The word "perfectionist" was originally used to describe someone who is very careful about details. As time passed, this image was expanded to include anyone who wants everything to be perfect. There are two problems with this definition. First of all, not everyone who cares about details is a perfectionist. In fact, many people who love their jobs enjoy creating something from nothing.
The other problem with this definition is that no one is perfect. Not even close. We all make mistakes, say things without thinking, act without considering the consequences, and so on. None of us is perfect enough to have expectations of ourselves or others.
In conclusion, calling yourself a perfectionist isn't a negative thing, but being labeled as such definitely is. Be aware of how you use this word and what it implies before you say it out loud!
Wouldn't many interviewers regard it as a plus? Extensive study has revealed that the psychology of perfectionism is rather complicated. Yes, perfectionists strive for immaculate work, and they are also more motivated and diligent than non-perfectionists. In fact, according to some studies, almost all high achievers are also highly compulsive—and that includes you! The difference is that perfectists set their goals very high, which means that if they aren't satisfied with their work, they will have a hard time achieving success.
The key to understanding why perfectionism is not only acceptable but even seen as a strength lies in the role it plays in helping people grow closer to God. Perfectionists make efforts to clean up their behavior and improve their performance because they believe that this will help them become a better person. They seek out feedback about how they can do better because they want to know what works well and what doesn't, which enables them to grow as individuals.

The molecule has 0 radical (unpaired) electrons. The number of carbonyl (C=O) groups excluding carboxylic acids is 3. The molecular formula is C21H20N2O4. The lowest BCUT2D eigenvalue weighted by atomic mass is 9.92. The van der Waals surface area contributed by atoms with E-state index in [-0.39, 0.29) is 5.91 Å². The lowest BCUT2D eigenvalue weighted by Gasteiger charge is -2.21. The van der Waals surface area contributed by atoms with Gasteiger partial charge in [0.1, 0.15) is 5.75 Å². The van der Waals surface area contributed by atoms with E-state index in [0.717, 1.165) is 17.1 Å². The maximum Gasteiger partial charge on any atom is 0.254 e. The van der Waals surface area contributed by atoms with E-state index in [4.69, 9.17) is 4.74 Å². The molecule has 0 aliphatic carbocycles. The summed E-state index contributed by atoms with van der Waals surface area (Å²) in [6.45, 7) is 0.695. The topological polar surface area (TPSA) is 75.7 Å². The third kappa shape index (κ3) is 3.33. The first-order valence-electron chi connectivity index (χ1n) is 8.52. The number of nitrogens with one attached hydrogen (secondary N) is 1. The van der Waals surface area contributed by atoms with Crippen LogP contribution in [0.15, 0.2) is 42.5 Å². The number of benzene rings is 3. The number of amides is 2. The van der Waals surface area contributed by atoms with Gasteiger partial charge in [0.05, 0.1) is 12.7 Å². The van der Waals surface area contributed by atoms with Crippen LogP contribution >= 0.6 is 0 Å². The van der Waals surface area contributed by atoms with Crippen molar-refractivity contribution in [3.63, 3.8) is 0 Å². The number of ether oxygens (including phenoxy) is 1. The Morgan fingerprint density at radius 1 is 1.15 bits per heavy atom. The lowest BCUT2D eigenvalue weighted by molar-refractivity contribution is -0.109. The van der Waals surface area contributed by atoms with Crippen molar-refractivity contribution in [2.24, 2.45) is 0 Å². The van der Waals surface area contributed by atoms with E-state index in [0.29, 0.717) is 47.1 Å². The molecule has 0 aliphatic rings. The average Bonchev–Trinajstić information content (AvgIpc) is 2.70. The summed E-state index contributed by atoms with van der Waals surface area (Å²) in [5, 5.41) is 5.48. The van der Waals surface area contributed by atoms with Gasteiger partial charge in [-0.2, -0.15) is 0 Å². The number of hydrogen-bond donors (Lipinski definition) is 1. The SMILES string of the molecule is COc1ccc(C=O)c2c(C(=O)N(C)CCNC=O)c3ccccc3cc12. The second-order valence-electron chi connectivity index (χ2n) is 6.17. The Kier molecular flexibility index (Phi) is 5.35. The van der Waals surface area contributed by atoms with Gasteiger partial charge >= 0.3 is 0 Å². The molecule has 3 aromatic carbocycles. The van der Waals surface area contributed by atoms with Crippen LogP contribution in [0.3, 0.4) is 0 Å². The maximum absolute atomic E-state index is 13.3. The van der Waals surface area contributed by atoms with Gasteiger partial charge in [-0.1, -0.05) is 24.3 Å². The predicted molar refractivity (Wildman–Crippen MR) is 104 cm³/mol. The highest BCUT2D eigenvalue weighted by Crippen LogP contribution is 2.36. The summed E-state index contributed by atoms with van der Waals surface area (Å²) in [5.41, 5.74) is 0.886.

In addition to being a virtue, perfectionism can also be a problem if it leads to unhealthy behaviors such as anxiety or depression. However, if practiced properly, it can be an important tool for improving one's life.
Perfectionists experience greater levels of stress, burnout, and anxiety, according to studies. Because of this, it's important for them to understand why their obsession with perfection leads to such negative outcomes.
Perfectionism can be healthy in small doses - you should always try to improve something new every day. However, when you feel like you need to perfect everything all at once, that's when the problem arises. This constant need for immediate feedback and validation from others will only lead to frustration as well as damage to your career if you're not careful.
Studies have shown that people who are highly critical of themselves tend to perform worse than those who aren't so harsh on themselves. This is because self-criticism makes us feel bad about ourselves, which then causes us to make poor decisions. We end up doing things we shouldn't do just to prove everyone else wrong. This can also lead to isolation since no one wants to be around someone who hates themselves.
If you suspect you may have a problem with perfectionism, talk to someone you trust (such as a friend or therapist) about how you feel. It's important to recognize when you're overdoing it so you can change course before too much harm occurs.